Infectious Disease

Flu vaccine uptake in patients with CVD decreases with younger age

September 03, 2022

2 min read

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Disclosures:
The study was funded by the Danish Heart Foundation. Christensen reports no relevant financial disclosures. Please see study for all other authors’ relevant financial disclosures.

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Influenza vaccination rates were low in younger patients with CVD despite having the opportunity to be vaccinated at no cost, researchers reported in the European Heart Journal – Quality of Care & Clinical Outcomes.

“We were surprised by the low uptake of influenza vaccination among younger patients,” Daniel Molager Christensen, MD PhD fellow from the Danish Heart Foundation in Copenhagen, Denmark, told Healio. “The vaccine is recommended and provided free in Denmark to any individual older than 65 years and to patients of any age with a chronic disease, such as heart disease.”

Source: Adobe Stock

Source: Adobe Stock

Daniel Molager Christensen

In a nationwide registry-based study in Denmark, Christensen and colleagues evaluated an average of 397,346 patients with prevalent CVD during each of the 2017, 2018 and 2019 influenza seasons, which occur annually from October to December, to observe rates of vaccination.

Patient data were obtained from six registries: the Civil Registration System, the National Patient Registry, the National Prescription Registry, the Cause of Death Registry, the Danish Education Registries and the Danish National Health Service Registry.

The researchers defined prevalent CVD as HF, atrial fibrillation, ischemic heart disease (IHD) or stroke that occurred in the 10 years before the inclusion dates.

The main outcome was the relative frequency of influenza vaccination during the three influenza seasons.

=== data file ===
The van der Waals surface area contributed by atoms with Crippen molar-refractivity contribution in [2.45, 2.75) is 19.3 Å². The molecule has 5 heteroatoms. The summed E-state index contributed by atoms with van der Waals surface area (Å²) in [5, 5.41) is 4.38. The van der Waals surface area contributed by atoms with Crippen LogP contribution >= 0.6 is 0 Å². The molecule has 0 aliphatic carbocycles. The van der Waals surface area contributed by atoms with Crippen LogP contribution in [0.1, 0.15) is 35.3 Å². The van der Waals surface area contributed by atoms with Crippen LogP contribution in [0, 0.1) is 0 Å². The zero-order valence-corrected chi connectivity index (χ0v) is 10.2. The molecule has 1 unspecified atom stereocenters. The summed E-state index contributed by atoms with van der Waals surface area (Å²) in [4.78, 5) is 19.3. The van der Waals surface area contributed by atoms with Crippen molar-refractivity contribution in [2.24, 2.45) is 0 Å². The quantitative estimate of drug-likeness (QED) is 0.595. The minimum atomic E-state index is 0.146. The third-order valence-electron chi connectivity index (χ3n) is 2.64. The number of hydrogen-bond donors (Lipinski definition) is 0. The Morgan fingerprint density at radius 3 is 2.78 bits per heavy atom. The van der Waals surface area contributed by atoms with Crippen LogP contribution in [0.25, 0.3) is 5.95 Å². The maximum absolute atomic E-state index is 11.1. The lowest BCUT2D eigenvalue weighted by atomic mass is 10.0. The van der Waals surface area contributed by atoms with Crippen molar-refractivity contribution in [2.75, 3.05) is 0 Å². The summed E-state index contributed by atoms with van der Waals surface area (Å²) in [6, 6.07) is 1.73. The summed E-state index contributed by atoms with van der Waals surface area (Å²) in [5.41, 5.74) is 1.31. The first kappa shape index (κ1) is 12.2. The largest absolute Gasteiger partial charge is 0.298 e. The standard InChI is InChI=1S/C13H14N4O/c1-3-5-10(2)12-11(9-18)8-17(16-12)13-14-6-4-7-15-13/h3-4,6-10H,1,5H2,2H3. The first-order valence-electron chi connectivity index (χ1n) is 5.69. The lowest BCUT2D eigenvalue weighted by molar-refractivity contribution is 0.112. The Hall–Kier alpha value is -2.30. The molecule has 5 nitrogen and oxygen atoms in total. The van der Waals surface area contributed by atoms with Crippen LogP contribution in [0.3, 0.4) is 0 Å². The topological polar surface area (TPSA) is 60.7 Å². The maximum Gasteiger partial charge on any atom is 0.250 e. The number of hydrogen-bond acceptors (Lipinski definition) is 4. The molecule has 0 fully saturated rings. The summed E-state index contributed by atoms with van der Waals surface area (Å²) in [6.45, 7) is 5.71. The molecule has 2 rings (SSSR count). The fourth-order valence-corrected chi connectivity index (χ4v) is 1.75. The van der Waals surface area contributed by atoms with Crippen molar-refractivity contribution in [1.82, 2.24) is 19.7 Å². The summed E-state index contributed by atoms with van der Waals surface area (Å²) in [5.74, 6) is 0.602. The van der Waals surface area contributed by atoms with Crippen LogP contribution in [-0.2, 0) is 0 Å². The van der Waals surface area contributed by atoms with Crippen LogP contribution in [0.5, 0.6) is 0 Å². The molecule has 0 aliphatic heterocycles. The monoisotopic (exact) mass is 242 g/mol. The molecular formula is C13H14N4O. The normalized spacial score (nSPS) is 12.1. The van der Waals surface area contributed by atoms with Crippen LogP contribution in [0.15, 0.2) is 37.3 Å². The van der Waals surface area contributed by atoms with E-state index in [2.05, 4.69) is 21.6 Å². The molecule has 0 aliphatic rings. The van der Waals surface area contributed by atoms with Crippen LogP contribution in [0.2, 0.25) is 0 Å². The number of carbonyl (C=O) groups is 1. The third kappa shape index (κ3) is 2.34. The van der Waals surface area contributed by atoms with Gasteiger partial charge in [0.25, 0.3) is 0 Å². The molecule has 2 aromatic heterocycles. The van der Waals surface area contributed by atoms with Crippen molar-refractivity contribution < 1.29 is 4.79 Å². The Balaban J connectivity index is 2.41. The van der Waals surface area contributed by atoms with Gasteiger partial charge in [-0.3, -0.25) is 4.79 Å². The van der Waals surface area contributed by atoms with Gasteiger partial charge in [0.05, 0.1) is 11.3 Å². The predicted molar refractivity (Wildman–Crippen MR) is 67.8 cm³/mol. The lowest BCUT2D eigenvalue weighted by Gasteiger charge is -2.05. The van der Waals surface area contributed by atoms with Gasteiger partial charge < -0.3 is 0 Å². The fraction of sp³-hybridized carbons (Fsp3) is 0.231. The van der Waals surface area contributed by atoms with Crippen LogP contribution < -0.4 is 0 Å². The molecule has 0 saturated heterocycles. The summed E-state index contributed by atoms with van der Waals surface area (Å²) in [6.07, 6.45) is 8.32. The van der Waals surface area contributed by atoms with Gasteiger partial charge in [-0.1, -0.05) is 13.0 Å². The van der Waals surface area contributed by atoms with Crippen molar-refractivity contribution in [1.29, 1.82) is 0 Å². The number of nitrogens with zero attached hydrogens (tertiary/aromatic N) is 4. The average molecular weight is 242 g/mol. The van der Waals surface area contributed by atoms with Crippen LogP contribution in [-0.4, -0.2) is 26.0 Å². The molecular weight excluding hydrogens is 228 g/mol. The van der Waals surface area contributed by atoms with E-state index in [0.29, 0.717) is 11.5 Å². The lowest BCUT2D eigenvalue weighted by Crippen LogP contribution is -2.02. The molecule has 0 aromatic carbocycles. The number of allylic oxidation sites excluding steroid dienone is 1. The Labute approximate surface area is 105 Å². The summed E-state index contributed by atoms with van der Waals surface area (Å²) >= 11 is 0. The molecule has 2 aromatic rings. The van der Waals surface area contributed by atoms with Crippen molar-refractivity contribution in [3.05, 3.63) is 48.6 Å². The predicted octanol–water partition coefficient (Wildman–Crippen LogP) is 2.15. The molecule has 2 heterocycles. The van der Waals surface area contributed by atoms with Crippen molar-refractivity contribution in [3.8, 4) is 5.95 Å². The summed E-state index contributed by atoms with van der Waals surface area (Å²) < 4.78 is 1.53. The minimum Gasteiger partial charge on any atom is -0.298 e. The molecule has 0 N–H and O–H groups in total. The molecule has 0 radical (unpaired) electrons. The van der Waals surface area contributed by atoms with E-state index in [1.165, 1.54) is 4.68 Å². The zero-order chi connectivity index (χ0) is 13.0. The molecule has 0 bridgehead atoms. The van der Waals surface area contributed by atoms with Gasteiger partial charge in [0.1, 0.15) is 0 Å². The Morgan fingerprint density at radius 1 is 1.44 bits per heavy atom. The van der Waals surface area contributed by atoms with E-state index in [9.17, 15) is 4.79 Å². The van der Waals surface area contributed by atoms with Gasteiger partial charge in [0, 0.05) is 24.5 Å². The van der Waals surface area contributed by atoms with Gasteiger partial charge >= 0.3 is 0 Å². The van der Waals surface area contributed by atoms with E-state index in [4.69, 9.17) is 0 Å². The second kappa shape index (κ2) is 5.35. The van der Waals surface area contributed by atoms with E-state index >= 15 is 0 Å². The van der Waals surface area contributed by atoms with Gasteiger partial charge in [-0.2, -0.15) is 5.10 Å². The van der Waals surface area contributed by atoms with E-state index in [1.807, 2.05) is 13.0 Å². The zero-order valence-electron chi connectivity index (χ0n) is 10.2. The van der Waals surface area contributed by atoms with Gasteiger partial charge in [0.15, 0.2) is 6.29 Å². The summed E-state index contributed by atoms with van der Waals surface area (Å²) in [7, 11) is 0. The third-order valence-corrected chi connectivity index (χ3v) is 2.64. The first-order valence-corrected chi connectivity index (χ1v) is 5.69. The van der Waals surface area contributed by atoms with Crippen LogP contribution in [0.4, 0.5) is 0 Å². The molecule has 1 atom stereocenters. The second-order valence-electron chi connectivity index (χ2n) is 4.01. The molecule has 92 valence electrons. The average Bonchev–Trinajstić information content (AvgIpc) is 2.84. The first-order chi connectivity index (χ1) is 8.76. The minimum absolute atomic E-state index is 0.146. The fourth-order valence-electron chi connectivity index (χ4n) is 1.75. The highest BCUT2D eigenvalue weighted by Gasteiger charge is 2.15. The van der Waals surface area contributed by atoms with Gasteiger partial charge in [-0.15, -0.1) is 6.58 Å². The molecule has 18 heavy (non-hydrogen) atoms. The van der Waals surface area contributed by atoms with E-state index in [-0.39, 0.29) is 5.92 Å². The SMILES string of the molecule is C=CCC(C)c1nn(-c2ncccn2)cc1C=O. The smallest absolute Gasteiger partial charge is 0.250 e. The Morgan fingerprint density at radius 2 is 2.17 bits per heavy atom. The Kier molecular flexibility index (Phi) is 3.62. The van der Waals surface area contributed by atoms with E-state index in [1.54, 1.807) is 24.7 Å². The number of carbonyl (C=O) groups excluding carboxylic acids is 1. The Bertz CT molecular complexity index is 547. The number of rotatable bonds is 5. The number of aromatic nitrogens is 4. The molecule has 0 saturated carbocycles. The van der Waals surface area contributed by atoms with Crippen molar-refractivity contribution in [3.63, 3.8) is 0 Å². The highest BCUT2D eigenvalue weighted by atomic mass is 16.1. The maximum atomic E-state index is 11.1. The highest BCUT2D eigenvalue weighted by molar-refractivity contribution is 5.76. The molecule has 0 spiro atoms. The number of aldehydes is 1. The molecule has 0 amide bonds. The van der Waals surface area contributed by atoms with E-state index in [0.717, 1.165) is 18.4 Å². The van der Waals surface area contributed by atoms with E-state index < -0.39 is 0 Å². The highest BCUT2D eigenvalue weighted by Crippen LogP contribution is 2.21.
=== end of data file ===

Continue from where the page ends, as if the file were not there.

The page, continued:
Researchers found that from the yearly average number of patients with CVD, 15.6% had HF, 36.7% had AF, 47.6% had IHD, 29.8% had a stroke, 24.1% had two or more related CVDs and 29.9% had a minimum of one additional comorbidity such as diabetes, chronic kidney disease, chronic respiratory disease, chronic liver disease or severe mental illness.

For the entire population, vaccine uptake was 45.6%. In patients aged at least 65 years, percentages ranged from 55% in stroke to 61.8% in HF. However, Christensen and colleagues observed that vaccine uptake was lower as patients got younger. Uptake was 32.6% in HF, 19% in AF, 21.1% in IHD and 18.3% in stroke for patients younger than 65 years.

The percentage of patients with CVD who received an influenza vaccine was even lower in those younger than 54 years. Among men aged 45 to 54 years, 25.5% with HF, 11.5% with AF, 13.8% with IHD and 12.1% with stroke received the vaccine, and in men younger than 45 years, uptake was 21.6% in HF, 5.5% in AF , 7.4% in IHD and 6.3% in stroke.

Lower uptake percentages were also found in those who did not receive a vaccine in the previous influenza season (eg, 25.4% vs. 86.3% in women aged 65 to 74 years with HF).

Additionally, civil status and level of education contributed to variation in vaccine uptake, according to the researchers.

“It seems like age may be the most important consideration when clinicians and patients decide whether to vaccinate against seasonal flu,” Christensen told Healio. “We would like to urge clinicians to consider if patients are ‘at risk’ due to, for example, heart disease, even if they are young.

“Perhaps future studies need to investigate the effectiveness of seasonal flu vaccination, specifically in the young,” he added. “If there was even stronger evidence for the benefit, more patients and clinicians would perhaps be convinced to vaccinate.”

For more information:

Daniel Molager ChristensenMD, can be reached at dmchristensen@hjerteforeningen.dk.

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